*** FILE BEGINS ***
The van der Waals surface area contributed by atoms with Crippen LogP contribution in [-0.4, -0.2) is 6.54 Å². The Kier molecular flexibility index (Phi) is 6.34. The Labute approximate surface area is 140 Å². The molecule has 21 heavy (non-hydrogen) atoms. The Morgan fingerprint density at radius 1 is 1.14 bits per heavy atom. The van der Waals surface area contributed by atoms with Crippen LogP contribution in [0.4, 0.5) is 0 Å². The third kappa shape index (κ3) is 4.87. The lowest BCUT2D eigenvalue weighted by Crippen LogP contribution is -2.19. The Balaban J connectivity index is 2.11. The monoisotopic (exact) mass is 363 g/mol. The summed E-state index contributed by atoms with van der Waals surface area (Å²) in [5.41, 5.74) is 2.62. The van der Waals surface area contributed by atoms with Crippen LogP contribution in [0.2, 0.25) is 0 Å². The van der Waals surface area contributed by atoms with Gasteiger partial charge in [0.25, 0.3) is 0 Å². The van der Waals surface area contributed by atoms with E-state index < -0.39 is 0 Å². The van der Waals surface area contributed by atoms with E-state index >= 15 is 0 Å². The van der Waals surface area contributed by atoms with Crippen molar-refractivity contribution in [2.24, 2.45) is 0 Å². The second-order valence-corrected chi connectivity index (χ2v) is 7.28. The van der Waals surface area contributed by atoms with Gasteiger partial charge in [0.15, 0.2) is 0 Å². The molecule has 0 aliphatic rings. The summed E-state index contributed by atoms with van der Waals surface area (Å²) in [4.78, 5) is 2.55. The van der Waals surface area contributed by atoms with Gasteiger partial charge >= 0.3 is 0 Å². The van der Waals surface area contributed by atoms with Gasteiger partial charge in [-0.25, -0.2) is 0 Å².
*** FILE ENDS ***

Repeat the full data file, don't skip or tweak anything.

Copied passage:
The van der Waals surface area contributed by atoms with Crippen LogP contribution in [-0.4, -0.2) is 6.54 Å². The Kier molecular flexibility index (Phi) is 6.34. The Labute approximate surface area is 140 Å². The molecule has 21 heavy (non-hydrogen) atoms. The Morgan fingerprint density at radius 1 is 1.14 bits per heavy atom. The van der Waals surface area contributed by atoms with Crippen LogP contribution in [0.4, 0.5) is 0 Å². The third kappa shape index (κ3) is 4.87. The lowest BCUT2D eigenvalue weighted by Crippen LogP contribution is -2.19. The Balaban J connectivity index is 2.11. The monoisotopic (exact) mass is 363 g/mol. The summed E-state index contributed by atoms with van der Waals surface area (Å²) in [5.41, 5.74) is 2.62. The van der Waals surface area contributed by atoms with Crippen LogP contribution in [0.2, 0.25) is 0 Å². The van der Waals surface area contributed by atoms with Gasteiger partial charge in [0.25, 0.3) is 0 Å². The van der Waals surface area contributed by atoms with E-state index < -0.39 is 0 Å². The van der Waals surface area contributed by atoms with E-state index >= 15 is 0 Å². The van der Waals surface area contributed by atoms with Crippen molar-refractivity contribution in [2.24, 2.45) is 0 Å². The second-order valence-corrected chi connectivity index (χ2v) is 7.28. The van der Waals surface area contributed by atoms with Gasteiger partial charge in [0.15, 0.2) is 0 Å². The molecule has 0 aliphatic rings. The summed E-state index contributed by atoms with van der Waals surface area (Å²) in [4.78, 5) is 2.55. The van der Waals surface area contributed by atoms with Gasteiger partial charge >= 0.3 is 0 Å². The van der Waals surface area contributed by atoms with Gasteiger partial charge in [-0.25, -0.2) is 0 Å².